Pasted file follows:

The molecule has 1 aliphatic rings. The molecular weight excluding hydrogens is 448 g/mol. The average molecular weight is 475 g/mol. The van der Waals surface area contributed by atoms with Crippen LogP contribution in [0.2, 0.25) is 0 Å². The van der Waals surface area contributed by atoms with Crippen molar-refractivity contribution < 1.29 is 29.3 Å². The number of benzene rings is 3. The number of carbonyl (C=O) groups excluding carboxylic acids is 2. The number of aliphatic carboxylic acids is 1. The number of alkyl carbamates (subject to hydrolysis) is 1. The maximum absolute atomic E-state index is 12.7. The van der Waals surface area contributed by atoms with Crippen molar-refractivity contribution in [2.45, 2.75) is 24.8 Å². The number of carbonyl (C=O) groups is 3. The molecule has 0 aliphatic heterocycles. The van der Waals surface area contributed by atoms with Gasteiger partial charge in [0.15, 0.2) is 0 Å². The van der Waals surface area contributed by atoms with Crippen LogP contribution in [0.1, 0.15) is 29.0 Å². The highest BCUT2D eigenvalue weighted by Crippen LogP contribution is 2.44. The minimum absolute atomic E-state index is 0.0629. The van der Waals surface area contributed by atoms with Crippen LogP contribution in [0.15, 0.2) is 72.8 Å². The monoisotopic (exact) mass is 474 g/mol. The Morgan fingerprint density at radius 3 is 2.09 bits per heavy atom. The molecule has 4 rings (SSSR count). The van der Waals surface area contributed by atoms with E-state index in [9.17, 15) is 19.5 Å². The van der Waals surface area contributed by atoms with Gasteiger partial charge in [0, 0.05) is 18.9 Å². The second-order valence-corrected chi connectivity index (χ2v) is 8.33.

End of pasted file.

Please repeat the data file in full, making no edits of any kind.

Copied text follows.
The molecule has 1 aliphatic rings. The molecular weight excluding hydrogens is 448 g/mol. The average molecular weight is 475 g/mol. The van der Waals surface area contributed by atoms with Crippen LogP contribution in [0.2, 0.25) is 0 Å². The van der Waals surface area contributed by atoms with Crippen molar-refractivity contribution < 1.29 is 29.3 Å². The number of benzene rings is 3. The number of carbonyl (C=O) groups excluding carboxylic acids is 2. The number of aliphatic carboxylic acids is 1. The number of alkyl carbamates (subject to hydrolysis) is 1. The maximum absolute atomic E-state index is 12.7. The van der Waals surface area contributed by atoms with Crippen molar-refractivity contribution in [2.45, 2.75) is 24.8 Å². The number of carbonyl (C=O) groups is 3. The molecule has 0 aliphatic heterocycles. The van der Waals surface area contributed by atoms with Gasteiger partial charge in [0.15, 0.2) is 0 Å². The van der Waals surface area contributed by atoms with Crippen LogP contribution in [0.1, 0.15) is 29.0 Å². The highest BCUT2D eigenvalue weighted by Crippen LogP contribution is 2.44. The minimum absolute atomic E-state index is 0.0629. The van der Waals surface area contributed by atoms with Crippen LogP contribution in [0.15, 0.2) is 72.8 Å². The monoisotopic (exact) mass is 474 g/mol. The Morgan fingerprint density at radius 3 is 2.09 bits per heavy atom. The molecule has 4 rings (SSSR count). The van der Waals surface area contributed by atoms with E-state index in [9.17, 15) is 19.5 Å². The van der Waals surface area contributed by atoms with Gasteiger partial charge in [0, 0.05) is 18.9 Å². The second-order valence-corrected chi connectivity index (χ2v) is 8.33.